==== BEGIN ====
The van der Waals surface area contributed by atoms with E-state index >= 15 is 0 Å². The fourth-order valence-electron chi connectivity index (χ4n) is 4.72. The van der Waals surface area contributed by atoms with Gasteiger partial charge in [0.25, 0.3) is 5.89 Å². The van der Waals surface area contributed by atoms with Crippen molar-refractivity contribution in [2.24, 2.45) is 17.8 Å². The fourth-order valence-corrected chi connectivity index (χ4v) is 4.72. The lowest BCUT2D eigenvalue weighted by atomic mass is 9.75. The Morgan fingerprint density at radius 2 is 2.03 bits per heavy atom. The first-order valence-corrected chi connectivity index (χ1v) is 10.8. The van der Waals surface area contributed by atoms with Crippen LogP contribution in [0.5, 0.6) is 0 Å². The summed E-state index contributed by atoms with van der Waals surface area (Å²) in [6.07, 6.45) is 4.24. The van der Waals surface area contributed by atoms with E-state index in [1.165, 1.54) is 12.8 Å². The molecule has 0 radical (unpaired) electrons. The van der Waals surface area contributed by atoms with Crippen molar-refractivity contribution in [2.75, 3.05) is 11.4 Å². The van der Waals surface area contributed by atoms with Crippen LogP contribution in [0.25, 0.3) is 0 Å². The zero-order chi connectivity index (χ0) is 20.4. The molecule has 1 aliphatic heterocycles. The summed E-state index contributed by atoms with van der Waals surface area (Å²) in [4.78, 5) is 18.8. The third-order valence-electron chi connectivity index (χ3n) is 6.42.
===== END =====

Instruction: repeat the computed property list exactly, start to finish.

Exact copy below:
The van der Waals surface area contributed by atoms with E-state index >= 15 is 0 Å². The fourth-order valence-electron chi connectivity index (χ4n) is 4.72. The van der Waals surface area contributed by atoms with Gasteiger partial charge in [0.25, 0.3) is 5.89 Å². The van der Waals surface area contributed by atoms with Crippen molar-refractivity contribution in [2.24, 2.45) is 17.8 Å². The fourth-order valence-corrected chi connectivity index (χ4v) is 4.72. The lowest BCUT2D eigenvalue weighted by atomic mass is 9.75. The Morgan fingerprint density at radius 2 is 2.03 bits per heavy atom. The first-order valence-corrected chi connectivity index (χ1v) is 10.8. The van der Waals surface area contributed by atoms with Crippen LogP contribution in [0.5, 0.6) is 0 Å². The summed E-state index contributed by atoms with van der Waals surface area (Å²) in [6.07, 6.45) is 4.24. The van der Waals surface area contributed by atoms with E-state index in [1.165, 1.54) is 12.8 Å². The molecule has 0 radical (unpaired) electrons. The van der Waals surface area contributed by atoms with Crippen molar-refractivity contribution in [2.75, 3.05) is 11.4 Å². The van der Waals surface area contributed by atoms with Crippen LogP contribution in [0.25, 0.3) is 0 Å². The zero-order chi connectivity index (χ0) is 20.4. The molecule has 1 aliphatic heterocycles. The summed E-state index contributed by atoms with van der Waals surface area (Å²) in [4.78, 5) is 18.8. The third-order valence-electron chi connectivity index (χ3n) is 6.42.